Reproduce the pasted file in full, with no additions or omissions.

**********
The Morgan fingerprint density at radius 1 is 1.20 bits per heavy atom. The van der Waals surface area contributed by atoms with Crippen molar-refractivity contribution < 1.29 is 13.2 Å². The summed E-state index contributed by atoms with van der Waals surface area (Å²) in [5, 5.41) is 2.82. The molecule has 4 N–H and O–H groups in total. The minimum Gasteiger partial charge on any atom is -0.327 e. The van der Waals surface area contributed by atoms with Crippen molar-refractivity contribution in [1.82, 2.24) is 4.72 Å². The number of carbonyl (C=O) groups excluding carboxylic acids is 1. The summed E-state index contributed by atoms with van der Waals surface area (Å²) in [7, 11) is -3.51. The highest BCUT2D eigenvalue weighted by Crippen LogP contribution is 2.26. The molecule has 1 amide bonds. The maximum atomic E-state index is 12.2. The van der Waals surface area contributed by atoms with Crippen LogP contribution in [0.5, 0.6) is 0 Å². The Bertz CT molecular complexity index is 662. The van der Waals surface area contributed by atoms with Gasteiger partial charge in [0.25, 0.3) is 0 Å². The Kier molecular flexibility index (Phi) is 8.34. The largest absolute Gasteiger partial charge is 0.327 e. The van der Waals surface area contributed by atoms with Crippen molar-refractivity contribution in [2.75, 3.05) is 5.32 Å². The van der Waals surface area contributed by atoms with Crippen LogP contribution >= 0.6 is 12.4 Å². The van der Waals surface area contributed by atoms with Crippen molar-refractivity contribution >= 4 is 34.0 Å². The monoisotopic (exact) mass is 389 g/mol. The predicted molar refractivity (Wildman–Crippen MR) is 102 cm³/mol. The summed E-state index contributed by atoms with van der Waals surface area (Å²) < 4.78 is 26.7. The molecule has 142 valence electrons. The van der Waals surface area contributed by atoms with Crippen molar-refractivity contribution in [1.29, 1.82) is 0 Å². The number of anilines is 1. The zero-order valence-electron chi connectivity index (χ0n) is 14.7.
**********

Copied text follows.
The Morgan fingerprint density at radius 1 is 1.20 bits per heavy atom. The van der Waals surface area contributed by atoms with Crippen molar-refractivity contribution < 1.29 is 13.2 Å². The summed E-state index contributed by atoms with van der Waals surface area (Å²) in [5, 5.41) is 2.82. The molecule has 4 N–H and O–H groups in total. The minimum Gasteiger partial charge on any atom is -0.327 e. The van der Waals surface area contributed by atoms with Crippen molar-refractivity contribution in [1.82, 2.24) is 4.72 Å². The number of carbonyl (C=O) groups excluding carboxylic acids is 1. The summed E-state index contributed by atoms with van der Waals surface area (Å²) in [7, 11) is -3.51. The highest BCUT2D eigenvalue weighted by Crippen LogP contribution is 2.26. The molecule has 1 amide bonds. The maximum atomic E-state index is 12.2. The van der Waals surface area contributed by atoms with Crippen LogP contribution in [0.5, 0.6) is 0 Å². The Bertz CT molecular complexity index is 662. The van der Waals surface area contributed by atoms with Gasteiger partial charge in [0.25, 0.3) is 0 Å². The Kier molecular flexibility index (Phi) is 8.34. The largest absolute Gasteiger partial charge is 0.327 e. The van der Waals surface area contributed by atoms with Crippen molar-refractivity contribution in [2.75, 3.05) is 5.32 Å². The van der Waals surface area contributed by atoms with Crippen LogP contribution >= 0.6 is 12.4 Å². The van der Waals surface area contributed by atoms with Crippen molar-refractivity contribution >= 4 is 34.0 Å². The monoisotopic (exact) mass is 389 g/mol. The predicted molar refractivity (Wildman–Crippen MR) is 102 cm³/mol. The summed E-state index contributed by atoms with van der Waals surface area (Å²) < 4.78 is 26.7. The molecule has 142 valence electrons. The van der Waals surface area contributed by atoms with Crippen molar-refractivity contribution in [1.29, 1.82) is 0 Å². The number of anilines is 1. The zero-order valence-electron chi connectivity index (χ0n) is 14.7.